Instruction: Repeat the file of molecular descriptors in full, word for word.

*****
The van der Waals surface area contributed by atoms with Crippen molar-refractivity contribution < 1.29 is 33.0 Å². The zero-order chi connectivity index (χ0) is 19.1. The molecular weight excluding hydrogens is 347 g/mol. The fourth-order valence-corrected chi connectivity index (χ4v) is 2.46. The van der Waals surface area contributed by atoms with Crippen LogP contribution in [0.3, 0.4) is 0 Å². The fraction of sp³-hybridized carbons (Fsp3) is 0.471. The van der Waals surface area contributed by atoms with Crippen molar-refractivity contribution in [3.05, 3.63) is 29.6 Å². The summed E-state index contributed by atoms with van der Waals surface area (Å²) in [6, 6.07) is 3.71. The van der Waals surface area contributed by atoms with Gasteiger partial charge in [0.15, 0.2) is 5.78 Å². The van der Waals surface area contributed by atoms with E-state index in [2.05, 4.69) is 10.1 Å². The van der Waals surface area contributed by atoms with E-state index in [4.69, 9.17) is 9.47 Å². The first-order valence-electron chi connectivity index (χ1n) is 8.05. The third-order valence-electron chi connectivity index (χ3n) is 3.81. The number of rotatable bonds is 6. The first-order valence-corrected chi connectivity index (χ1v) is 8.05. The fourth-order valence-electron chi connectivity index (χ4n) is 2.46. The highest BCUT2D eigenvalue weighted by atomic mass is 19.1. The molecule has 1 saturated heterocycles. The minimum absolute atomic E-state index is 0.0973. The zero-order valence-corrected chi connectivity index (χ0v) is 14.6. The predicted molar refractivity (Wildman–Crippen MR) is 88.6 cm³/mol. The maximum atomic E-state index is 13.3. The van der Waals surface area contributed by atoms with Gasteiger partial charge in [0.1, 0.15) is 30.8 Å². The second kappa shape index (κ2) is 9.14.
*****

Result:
The van der Waals surface area contributed by atoms with Crippen molar-refractivity contribution < 1.29 is 33.0 Å². The zero-order chi connectivity index (χ0) is 19.1. The molecular weight excluding hydrogens is 347 g/mol. The fourth-order valence-corrected chi connectivity index (χ4v) is 2.46. The van der Waals surface area contributed by atoms with Crippen LogP contribution in [0.3, 0.4) is 0 Å². The fraction of sp³-hybridized carbons (Fsp3) is 0.471. The van der Waals surface area contributed by atoms with Crippen molar-refractivity contribution in [3.05, 3.63) is 29.6 Å². The summed E-state index contributed by atoms with van der Waals surface area (Å²) in [6, 6.07) is 3.71. The van der Waals surface area contributed by atoms with Gasteiger partial charge in [0.15, 0.2) is 5.78 Å². The van der Waals surface area contributed by atoms with E-state index in [2.05, 4.69) is 10.1 Å². The van der Waals surface area contributed by atoms with E-state index in [4.69, 9.17) is 9.47 Å². The first-order valence-electron chi connectivity index (χ1n) is 8.05. The third-order valence-electron chi connectivity index (χ3n) is 3.81. The number of rotatable bonds is 6. The first-order valence-corrected chi connectivity index (χ1v) is 8.05. The fourth-order valence-electron chi connectivity index (χ4n) is 2.46. The highest BCUT2D eigenvalue weighted by atomic mass is 19.1. The molecule has 1 saturated heterocycles. The minimum absolute atomic E-state index is 0.0973. The zero-order valence-corrected chi connectivity index (χ0v) is 14.6. The predicted molar refractivity (Wildman–Crippen MR) is 88.6 cm³/mol. The maximum atomic E-state index is 13.3. The van der Waals surface area contributed by atoms with Gasteiger partial charge in [0.1, 0.15) is 30.8 Å². The second kappa shape index (κ2) is 9.14.